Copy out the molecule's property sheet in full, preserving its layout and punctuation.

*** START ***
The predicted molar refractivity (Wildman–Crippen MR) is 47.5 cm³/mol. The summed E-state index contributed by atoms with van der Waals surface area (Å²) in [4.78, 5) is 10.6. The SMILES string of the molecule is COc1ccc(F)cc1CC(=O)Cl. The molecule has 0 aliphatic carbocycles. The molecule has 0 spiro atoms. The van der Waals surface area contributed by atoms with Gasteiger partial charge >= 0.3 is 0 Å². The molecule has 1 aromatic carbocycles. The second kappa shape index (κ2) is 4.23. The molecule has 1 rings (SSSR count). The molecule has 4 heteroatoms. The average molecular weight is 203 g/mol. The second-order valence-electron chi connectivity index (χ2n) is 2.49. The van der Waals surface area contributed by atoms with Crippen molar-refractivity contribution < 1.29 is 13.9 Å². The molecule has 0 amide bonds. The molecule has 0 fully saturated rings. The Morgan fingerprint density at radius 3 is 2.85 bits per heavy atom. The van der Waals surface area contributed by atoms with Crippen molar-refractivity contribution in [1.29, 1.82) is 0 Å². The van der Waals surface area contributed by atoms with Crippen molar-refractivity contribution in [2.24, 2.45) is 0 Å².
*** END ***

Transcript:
The predicted molar refractivity (Wildman–Crippen MR) is 47.5 cm³/mol. The summed E-state index contributed by atoms with van der Waals surface area (Å²) in [4.78, 5) is 10.6. The SMILES string of the molecule is COc1ccc(F)cc1CC(=O)Cl. The molecule has 0 aliphatic carbocycles. The molecule has 0 spiro atoms. The van der Waals surface area contributed by atoms with Gasteiger partial charge >= 0.3 is 0 Å². The molecule has 1 aromatic carbocycles. The second kappa shape index (κ2) is 4.23. The molecule has 1 rings (SSSR count). The molecule has 4 heteroatoms. The average molecular weight is 203 g/mol. The second-order valence-electron chi connectivity index (χ2n) is 2.49. The van der Waals surface area contributed by atoms with Crippen molar-refractivity contribution < 1.29 is 13.9 Å². The molecule has 0 amide bonds. The molecule has 0 fully saturated rings. The Morgan fingerprint density at radius 3 is 2.85 bits per heavy atom. The van der Waals surface area contributed by atoms with Crippen molar-refractivity contribution in [1.29, 1.82) is 0 Å². The van der Waals surface area contributed by atoms with Crippen molar-refractivity contribution in [2.24, 2.45) is 0 Å².